This is Albert Fung, and I’m responsible for generating the 3D models in the upcoming Quench game.
I’d like to start with an overview of our 3D workflow. Generally speaking, I would receive concept sketches and pre-production specifications from our team members, and start building rough 3D models in Cinema4D, our choice of 3D production software. I would then add in lights and colors on the model (as seen in Fig.1) to enhance its appearance, and then import this model into our gaming engine, Unity3D.
Fig 1. Test renders made in Cinema4D – these will be hard to replicate in Unity3D
The problem is that the lights and colors do not necessarily translate across platforms. Cinema4D can produce fascinating renders on linear animations, which are based on complex calculations that simulate physical light in a virtual environment.
These calculations, however, are too resource-intensive for real-time rendering – imagine having to simulate the light interaction between a herd of animated elephants and a vast terrain object, all at a rate of 60 frames per second. If we tried to do that, the game simulation would grind to a halt, gamers will experience lags, or in worst case scenarios a complete crash.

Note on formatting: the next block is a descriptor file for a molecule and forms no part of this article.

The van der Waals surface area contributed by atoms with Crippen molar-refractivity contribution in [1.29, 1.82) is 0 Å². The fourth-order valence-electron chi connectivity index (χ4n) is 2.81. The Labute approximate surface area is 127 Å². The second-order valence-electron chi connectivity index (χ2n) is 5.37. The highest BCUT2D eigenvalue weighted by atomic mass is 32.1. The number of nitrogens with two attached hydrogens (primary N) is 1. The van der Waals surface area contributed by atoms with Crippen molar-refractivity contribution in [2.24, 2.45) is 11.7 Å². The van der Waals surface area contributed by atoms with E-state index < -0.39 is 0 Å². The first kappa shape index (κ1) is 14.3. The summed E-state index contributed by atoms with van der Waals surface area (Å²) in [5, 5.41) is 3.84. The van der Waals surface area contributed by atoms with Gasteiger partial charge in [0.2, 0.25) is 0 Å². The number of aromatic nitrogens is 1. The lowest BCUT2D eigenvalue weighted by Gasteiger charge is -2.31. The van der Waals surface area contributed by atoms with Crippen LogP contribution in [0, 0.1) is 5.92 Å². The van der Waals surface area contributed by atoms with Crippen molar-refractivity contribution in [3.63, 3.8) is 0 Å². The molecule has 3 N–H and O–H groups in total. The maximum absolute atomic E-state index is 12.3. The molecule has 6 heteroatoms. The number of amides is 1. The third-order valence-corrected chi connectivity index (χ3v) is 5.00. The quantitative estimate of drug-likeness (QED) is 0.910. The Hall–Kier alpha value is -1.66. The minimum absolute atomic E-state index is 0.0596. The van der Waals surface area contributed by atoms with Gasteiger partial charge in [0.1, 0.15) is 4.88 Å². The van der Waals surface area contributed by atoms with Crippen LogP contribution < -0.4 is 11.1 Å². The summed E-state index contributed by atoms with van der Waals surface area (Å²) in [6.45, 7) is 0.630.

Fig 2. Flat 2D files that document the rendering/lighting data seen in Fig 1.
For that reason, I’m experimenting with baking textures, and importing them as flat 2D files into Unity3D. The intense calculations will be done in Cinema4D, and the finalized data will be taken into Unity3D. The game engine wouldn’t need to do the heavy-duty calculations, but our models will retain the high level of aesthetics we originally aimed for.
A necessary step in the workflow is to painstakingly ‘skin’ the model – this reduces the 3D coordinates of a model onto a 2D place. Or as Tabby puts it, making the elephant into a coat.
Fig.3 Bottom view of the elephant, looking up into its belly. The orange lines show where the cuts will be placed.
Similar to coat-making/tailoring (we think), serious thought must be put in to where to place the cuts. Once cuts are made, then the skin can unfold flatly. A good general rule to follow is hide the cuts from the viewer – in this case, since our elephants won’t be showing their bellies, I’d place the cuts there.
Using this technique, I can safely polish up our elephant models in Cinema4D, unwrap/rewrap them back in Unity3D, without worrying about heavy calculations or losing any aesthetic details in the process.
Thank goodness this is only in virtual space. Albert Fung does not endorse any type of poaching or skinning of any animals!
If you’re curious about other aspects of the 3D workflow, please let us know! This will help fuel our future blog posts!